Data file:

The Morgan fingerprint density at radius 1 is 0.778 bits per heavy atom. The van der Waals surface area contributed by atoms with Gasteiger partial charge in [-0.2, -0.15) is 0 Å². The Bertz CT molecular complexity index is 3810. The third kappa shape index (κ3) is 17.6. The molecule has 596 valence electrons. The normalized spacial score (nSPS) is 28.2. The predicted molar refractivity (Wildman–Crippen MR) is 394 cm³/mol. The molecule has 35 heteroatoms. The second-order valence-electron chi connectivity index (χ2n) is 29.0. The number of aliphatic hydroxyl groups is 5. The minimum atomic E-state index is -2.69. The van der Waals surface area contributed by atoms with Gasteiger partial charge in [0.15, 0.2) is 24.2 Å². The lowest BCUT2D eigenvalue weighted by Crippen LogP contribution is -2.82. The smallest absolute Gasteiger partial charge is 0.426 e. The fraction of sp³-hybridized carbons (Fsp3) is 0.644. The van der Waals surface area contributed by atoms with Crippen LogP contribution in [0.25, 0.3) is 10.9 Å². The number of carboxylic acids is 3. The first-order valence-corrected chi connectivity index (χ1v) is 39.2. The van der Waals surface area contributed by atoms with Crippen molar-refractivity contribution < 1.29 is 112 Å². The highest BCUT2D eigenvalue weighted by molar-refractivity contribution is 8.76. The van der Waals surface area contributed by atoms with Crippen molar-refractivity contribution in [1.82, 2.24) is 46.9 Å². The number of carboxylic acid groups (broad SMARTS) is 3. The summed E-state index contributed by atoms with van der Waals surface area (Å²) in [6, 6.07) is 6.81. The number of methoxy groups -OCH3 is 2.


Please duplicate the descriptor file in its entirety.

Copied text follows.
The Morgan fingerprint density at radius 1 is 0.778 bits per heavy atom. The van der Waals surface area contributed by atoms with Gasteiger partial charge in [-0.2, -0.15) is 0 Å². The Bertz CT molecular complexity index is 3810. The third kappa shape index (κ3) is 17.6. The molecule has 596 valence electrons. The normalized spacial score (nSPS) is 28.2. The predicted molar refractivity (Wildman–Crippen MR) is 394 cm³/mol. The molecule has 35 heteroatoms. The second-order valence-electron chi connectivity index (χ2n) is 29.0. The number of aliphatic hydroxyl groups is 5. The minimum atomic E-state index is -2.69. The van der Waals surface area contributed by atoms with Gasteiger partial charge in [0.15, 0.2) is 24.2 Å². The lowest BCUT2D eigenvalue weighted by Crippen LogP contribution is -2.82. The smallest absolute Gasteiger partial charge is 0.426 e. The fraction of sp³-hybridized carbons (Fsp3) is 0.644. The van der Waals surface area contributed by atoms with Crippen LogP contribution in [0.25, 0.3) is 10.9 Å². The number of carboxylic acids is 3. The first-order valence-corrected chi connectivity index (χ1v) is 39.2. The van der Waals surface area contributed by atoms with Crippen molar-refractivity contribution < 1.29 is 112 Å². The highest BCUT2D eigenvalue weighted by molar-refractivity contribution is 8.76. The van der Waals surface area contributed by atoms with Crippen molar-refractivity contribution in [1.82, 2.24) is 46.9 Å². The number of carboxylic acid groups (broad SMARTS) is 3. The summed E-state index contributed by atoms with van der Waals surface area (Å²) in [6, 6.07) is 6.81. The number of methoxy groups -OCH3 is 2.